“Dealing with a swooping magpie when riding in traffic can be dangerous so we would advise people to get off their bikes for their own safety.

“The official advice from government is to dismount when passing through swooping territory, as the birds tend to swoop people less when they are walking.

“Probably the best approach is to avoid locations where swooping magpies are known to be present.”

Mr Ross said the www.magpiealert.com website provides useful information about swooping locations, and word quickly gets around about places for cyclists to avoid.

The ACT Parks and Conservation Service suggests the following tips to help avoid magpie attacks:

  • walk quickly through magpie territory, but don’t run
  • take alternate routes if possible
  • wear hats, helmets, glasses or take an umbrella
  • keep domestic animals on a leash while in magpie territory
  • maintain eye contact with the magpie
  • walk bikes through magpie territory.

Below is a video they put together earlier in the season which also includes some good advice and tips.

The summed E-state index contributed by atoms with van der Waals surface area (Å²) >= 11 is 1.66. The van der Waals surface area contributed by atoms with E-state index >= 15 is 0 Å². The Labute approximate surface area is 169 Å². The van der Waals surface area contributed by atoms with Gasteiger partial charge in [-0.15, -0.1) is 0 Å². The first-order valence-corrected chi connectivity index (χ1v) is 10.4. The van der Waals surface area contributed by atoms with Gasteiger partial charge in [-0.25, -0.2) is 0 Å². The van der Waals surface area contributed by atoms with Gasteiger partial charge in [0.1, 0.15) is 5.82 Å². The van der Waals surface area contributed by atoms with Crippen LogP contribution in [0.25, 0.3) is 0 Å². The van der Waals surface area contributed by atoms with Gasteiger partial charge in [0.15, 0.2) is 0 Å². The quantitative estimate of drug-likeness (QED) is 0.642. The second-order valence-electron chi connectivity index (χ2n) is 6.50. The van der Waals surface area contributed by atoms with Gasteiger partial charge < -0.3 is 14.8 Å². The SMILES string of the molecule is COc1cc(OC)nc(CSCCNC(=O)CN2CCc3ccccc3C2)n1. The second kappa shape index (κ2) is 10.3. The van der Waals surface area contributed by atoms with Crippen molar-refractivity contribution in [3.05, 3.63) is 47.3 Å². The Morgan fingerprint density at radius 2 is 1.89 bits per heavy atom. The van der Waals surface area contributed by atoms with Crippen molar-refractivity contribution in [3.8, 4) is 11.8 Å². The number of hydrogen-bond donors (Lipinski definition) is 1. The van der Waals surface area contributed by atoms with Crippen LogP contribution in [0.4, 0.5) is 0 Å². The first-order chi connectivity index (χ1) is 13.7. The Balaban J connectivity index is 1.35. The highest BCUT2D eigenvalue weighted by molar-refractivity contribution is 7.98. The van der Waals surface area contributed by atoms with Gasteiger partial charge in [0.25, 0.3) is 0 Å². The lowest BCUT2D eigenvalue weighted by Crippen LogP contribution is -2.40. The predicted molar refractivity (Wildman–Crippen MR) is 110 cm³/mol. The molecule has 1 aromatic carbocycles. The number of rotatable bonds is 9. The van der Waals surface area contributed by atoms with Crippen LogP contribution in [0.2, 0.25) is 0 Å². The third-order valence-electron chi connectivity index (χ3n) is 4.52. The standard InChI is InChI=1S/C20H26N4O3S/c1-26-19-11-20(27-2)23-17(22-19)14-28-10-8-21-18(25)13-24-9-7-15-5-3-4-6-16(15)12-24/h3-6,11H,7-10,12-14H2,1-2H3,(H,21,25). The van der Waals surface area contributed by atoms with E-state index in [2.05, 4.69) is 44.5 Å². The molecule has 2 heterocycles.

Have you been swooped by a magpie recently? If you’re a cyclist what are your strategies for protecting yourself from magpies? Comment below to let us know.

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A radical idea!!!!???

Walk, you know,…. walking?! in your neighbourhood regularly and they’ll know you.

I haven’t been swooped, for decades.

Our local magpie families know us.

Why don’t your local magpies know you? eh?

Just contact the ACT government and ask them to move those “damned Drones” that are currently destroying the peace in Bonython to your suburb, and the magpies will mysteriously disappear – just like they’ve done here in Bonython, along with most of the other birds.

What? Do we really have a SWAT team which responds to magpie attacks? I’m usually swooped two or three times during my rides. I don’t even take my hands off the handlebars and wave them around anymore. The helmet protects me, it’s all rather boring now. In any case, swooping season only lasts another couple of weeks so I think we can all be stoic enough to see it through.

Fortunately where I live the magpies don’t attack whether I’m walking or cycling. But I have seen them chasing the postie.

When riding my bike I ignore the magpie. I find that’s the best strategy. People who panic have accidents. Wear a helmet, wrap around glasses and refuse to look at the magpie. Pretend they aren’t there. Eventually they will give up. I have made the mistake more than once of after the magpie stops attacking of looking around. The magpie has noticed and attacked again. It’s sort of, ‘Oh you did notice me. I’ll attack again then.” Best to ignore them and not look at them. Turning the head to look at them also makes it more likely to have a bicycle accident.

Capital Retro7:33 am 17 Oct 18

At last, a natural event that can’t be blamed on climate change.